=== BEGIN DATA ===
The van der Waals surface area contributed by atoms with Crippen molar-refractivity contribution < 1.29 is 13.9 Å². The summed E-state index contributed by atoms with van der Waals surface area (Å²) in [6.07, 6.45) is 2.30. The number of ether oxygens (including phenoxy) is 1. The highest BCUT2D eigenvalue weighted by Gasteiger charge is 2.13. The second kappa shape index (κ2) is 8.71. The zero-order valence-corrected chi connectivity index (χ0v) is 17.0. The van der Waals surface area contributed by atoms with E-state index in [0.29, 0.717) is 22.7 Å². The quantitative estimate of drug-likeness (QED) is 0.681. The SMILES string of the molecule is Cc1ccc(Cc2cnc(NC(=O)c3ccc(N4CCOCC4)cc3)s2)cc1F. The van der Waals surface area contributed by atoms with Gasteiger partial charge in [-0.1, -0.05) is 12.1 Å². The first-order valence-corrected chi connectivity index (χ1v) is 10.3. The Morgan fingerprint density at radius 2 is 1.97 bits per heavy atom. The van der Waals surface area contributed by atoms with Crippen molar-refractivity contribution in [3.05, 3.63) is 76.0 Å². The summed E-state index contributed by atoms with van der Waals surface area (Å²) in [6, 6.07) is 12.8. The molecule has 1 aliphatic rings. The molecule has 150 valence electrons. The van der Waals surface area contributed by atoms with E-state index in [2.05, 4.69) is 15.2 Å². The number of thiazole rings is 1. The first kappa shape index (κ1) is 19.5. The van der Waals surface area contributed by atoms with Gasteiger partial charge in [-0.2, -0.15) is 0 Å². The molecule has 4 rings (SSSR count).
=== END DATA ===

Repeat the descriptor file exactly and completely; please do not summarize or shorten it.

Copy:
The van der Waals surface area contributed by atoms with Crippen molar-refractivity contribution < 1.29 is 13.9 Å². The summed E-state index contributed by atoms with van der Waals surface area (Å²) in [6.07, 6.45) is 2.30. The number of ether oxygens (including phenoxy) is 1. The highest BCUT2D eigenvalue weighted by Gasteiger charge is 2.13. The second kappa shape index (κ2) is 8.71. The zero-order valence-corrected chi connectivity index (χ0v) is 17.0. The van der Waals surface area contributed by atoms with E-state index in [0.29, 0.717) is 22.7 Å². The quantitative estimate of drug-likeness (QED) is 0.681. The SMILES string of the molecule is Cc1ccc(Cc2cnc(NC(=O)c3ccc(N4CCOCC4)cc3)s2)cc1F. The van der Waals surface area contributed by atoms with Gasteiger partial charge in [-0.1, -0.05) is 12.1 Å². The first-order valence-corrected chi connectivity index (χ1v) is 10.3. The Morgan fingerprint density at radius 2 is 1.97 bits per heavy atom. The van der Waals surface area contributed by atoms with Crippen molar-refractivity contribution in [3.05, 3.63) is 76.0 Å². The summed E-state index contributed by atoms with van der Waals surface area (Å²) in [6, 6.07) is 12.8. The molecule has 1 aliphatic rings. The molecule has 150 valence electrons. The van der Waals surface area contributed by atoms with E-state index in [2.05, 4.69) is 15.2 Å². The number of thiazole rings is 1. The first kappa shape index (κ1) is 19.5. The van der Waals surface area contributed by atoms with Gasteiger partial charge in [-0.2, -0.15) is 0 Å². The molecule has 4 rings (SSSR count).